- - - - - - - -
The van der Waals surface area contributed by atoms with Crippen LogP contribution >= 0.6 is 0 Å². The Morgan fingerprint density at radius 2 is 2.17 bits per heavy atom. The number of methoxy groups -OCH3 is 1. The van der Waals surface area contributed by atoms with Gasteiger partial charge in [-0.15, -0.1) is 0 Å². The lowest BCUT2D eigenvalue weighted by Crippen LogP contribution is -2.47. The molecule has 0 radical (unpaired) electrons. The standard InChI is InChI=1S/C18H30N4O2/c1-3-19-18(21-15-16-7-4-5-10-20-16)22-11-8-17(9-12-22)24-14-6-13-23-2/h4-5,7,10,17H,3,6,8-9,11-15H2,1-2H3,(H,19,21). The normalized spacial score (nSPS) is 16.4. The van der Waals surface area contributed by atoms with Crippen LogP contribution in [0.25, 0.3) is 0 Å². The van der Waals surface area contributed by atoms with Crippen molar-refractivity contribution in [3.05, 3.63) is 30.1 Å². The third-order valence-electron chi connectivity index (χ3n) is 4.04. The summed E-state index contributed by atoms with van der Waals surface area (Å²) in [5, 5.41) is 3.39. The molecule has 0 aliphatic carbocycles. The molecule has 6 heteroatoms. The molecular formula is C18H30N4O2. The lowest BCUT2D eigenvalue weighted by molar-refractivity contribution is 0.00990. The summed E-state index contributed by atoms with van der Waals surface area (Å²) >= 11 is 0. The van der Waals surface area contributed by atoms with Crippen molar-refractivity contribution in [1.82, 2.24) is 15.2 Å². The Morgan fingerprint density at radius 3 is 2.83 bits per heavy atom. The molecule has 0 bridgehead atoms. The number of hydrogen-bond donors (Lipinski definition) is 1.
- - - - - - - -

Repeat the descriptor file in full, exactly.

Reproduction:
The van der Waals surface area contributed by atoms with Crippen LogP contribution >= 0.6 is 0 Å². The Morgan fingerprint density at radius 2 is 2.17 bits per heavy atom. The number of methoxy groups -OCH3 is 1. The van der Waals surface area contributed by atoms with Gasteiger partial charge in [-0.15, -0.1) is 0 Å². The lowest BCUT2D eigenvalue weighted by Crippen LogP contribution is -2.47. The molecule has 0 radical (unpaired) electrons. The standard InChI is InChI=1S/C18H30N4O2/c1-3-19-18(21-15-16-7-4-5-10-20-16)22-11-8-17(9-12-22)24-14-6-13-23-2/h4-5,7,10,17H,3,6,8-9,11-15H2,1-2H3,(H,19,21). The normalized spacial score (nSPS) is 16.4. The van der Waals surface area contributed by atoms with Crippen LogP contribution in [0.25, 0.3) is 0 Å². The van der Waals surface area contributed by atoms with Crippen molar-refractivity contribution in [3.05, 3.63) is 30.1 Å². The third-order valence-electron chi connectivity index (χ3n) is 4.04. The summed E-state index contributed by atoms with van der Waals surface area (Å²) in [5, 5.41) is 3.39. The molecule has 0 aliphatic carbocycles. The molecule has 6 heteroatoms. The molecular formula is C18H30N4O2. The lowest BCUT2D eigenvalue weighted by molar-refractivity contribution is 0.00990. The summed E-state index contributed by atoms with van der Waals surface area (Å²) >= 11 is 0. The van der Waals surface area contributed by atoms with Crippen molar-refractivity contribution in [1.82, 2.24) is 15.2 Å². The Morgan fingerprint density at radius 3 is 2.83 bits per heavy atom. The molecule has 0 bridgehead atoms. The number of hydrogen-bond donors (Lipinski definition) is 1.